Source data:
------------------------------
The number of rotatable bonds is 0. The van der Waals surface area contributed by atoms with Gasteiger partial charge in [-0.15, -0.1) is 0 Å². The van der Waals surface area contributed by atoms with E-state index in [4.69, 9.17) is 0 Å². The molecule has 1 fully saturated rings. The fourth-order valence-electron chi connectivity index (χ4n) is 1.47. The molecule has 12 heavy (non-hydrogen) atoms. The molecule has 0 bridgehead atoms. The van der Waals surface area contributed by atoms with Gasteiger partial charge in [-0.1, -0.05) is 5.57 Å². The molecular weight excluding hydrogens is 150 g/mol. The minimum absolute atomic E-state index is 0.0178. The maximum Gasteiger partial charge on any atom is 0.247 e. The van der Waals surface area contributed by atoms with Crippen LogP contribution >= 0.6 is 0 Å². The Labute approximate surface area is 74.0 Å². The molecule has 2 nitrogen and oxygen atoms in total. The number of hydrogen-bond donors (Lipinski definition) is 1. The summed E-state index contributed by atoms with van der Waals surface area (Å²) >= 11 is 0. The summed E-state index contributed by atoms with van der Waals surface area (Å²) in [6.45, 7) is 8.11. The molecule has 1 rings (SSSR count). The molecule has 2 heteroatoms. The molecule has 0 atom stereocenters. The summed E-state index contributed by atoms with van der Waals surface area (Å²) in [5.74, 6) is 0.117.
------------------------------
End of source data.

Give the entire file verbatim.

The number of rotatable bonds is 0. The van der Waals surface area contributed by atoms with Gasteiger partial charge in [-0.15, -0.1) is 0 Å². The van der Waals surface area contributed by atoms with E-state index in [4.69, 9.17) is 0 Å². The molecule has 1 fully saturated rings. The fourth-order valence-electron chi connectivity index (χ4n) is 1.47. The molecule has 12 heavy (non-hydrogen) atoms. The molecule has 0 bridgehead atoms. The van der Waals surface area contributed by atoms with Gasteiger partial charge in [-0.1, -0.05) is 5.57 Å². The molecular weight excluding hydrogens is 150 g/mol. The minimum absolute atomic E-state index is 0.0178. The maximum Gasteiger partial charge on any atom is 0.247 e. The van der Waals surface area contributed by atoms with Crippen LogP contribution >= 0.6 is 0 Å². The Labute approximate surface area is 74.0 Å². The molecule has 2 nitrogen and oxygen atoms in total. The number of hydrogen-bond donors (Lipinski definition) is 1. The summed E-state index contributed by atoms with van der Waals surface area (Å²) >= 11 is 0. The summed E-state index contributed by atoms with van der Waals surface area (Å²) in [6.45, 7) is 8.11. The molecule has 1 rings (SSSR count). The molecule has 2 heteroatoms. The molecule has 0 atom stereocenters. The summed E-state index contributed by atoms with van der Waals surface area (Å²) in [5.74, 6) is 0.117.